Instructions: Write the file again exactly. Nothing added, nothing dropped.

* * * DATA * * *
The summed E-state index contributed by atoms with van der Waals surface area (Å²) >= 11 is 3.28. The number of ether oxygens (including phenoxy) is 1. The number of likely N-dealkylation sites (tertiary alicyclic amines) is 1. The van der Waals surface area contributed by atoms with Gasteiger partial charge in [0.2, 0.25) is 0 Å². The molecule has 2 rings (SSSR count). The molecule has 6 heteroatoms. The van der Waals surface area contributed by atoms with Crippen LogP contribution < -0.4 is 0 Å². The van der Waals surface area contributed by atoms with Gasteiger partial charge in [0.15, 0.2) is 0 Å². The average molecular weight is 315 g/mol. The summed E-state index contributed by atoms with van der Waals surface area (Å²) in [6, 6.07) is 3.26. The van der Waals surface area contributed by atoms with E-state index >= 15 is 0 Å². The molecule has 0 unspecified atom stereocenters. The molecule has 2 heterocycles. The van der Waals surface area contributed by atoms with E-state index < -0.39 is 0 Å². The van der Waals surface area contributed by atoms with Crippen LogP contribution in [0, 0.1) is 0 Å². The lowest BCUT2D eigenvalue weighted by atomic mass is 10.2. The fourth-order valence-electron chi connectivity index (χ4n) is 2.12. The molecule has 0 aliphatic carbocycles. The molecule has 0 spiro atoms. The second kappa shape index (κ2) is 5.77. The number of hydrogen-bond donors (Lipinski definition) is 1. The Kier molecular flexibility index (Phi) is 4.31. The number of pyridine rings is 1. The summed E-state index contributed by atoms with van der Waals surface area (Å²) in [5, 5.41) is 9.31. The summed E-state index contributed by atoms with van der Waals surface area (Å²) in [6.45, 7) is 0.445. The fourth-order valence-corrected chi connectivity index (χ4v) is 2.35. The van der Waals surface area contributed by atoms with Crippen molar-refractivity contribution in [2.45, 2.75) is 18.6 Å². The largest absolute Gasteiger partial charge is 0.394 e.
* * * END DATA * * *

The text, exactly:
The summed E-state index contributed by atoms with van der Waals surface area (Å²) >= 11 is 3.28. The number of ether oxygens (including phenoxy) is 1. The number of likely N-dealkylation sites (tertiary alicyclic amines) is 1. The van der Waals surface area contributed by atoms with Gasteiger partial charge in [0.2, 0.25) is 0 Å². The molecule has 2 rings (SSSR count). The molecule has 6 heteroatoms. The van der Waals surface area contributed by atoms with Crippen LogP contribution < -0.4 is 0 Å². The van der Waals surface area contributed by atoms with Gasteiger partial charge in [0.15, 0.2) is 0 Å². The average molecular weight is 315 g/mol. The summed E-state index contributed by atoms with van der Waals surface area (Å²) in [6, 6.07) is 3.26. The van der Waals surface area contributed by atoms with E-state index >= 15 is 0 Å². The molecule has 0 unspecified atom stereocenters. The molecule has 2 heterocycles. The van der Waals surface area contributed by atoms with E-state index < -0.39 is 0 Å². The van der Waals surface area contributed by atoms with Crippen LogP contribution in [0, 0.1) is 0 Å². The lowest BCUT2D eigenvalue weighted by atomic mass is 10.2. The fourth-order valence-electron chi connectivity index (χ4n) is 2.12. The molecule has 0 aliphatic carbocycles. The molecule has 0 spiro atoms. The second kappa shape index (κ2) is 5.77. The number of hydrogen-bond donors (Lipinski definition) is 1. The Kier molecular flexibility index (Phi) is 4.31. The number of pyridine rings is 1. The summed E-state index contributed by atoms with van der Waals surface area (Å²) in [5, 5.41) is 9.31. The summed E-state index contributed by atoms with van der Waals surface area (Å²) in [6.45, 7) is 0.445. The fourth-order valence-corrected chi connectivity index (χ4v) is 2.35. The van der Waals surface area contributed by atoms with Crippen molar-refractivity contribution in [2.45, 2.75) is 18.6 Å². The largest absolute Gasteiger partial charge is 0.394 e.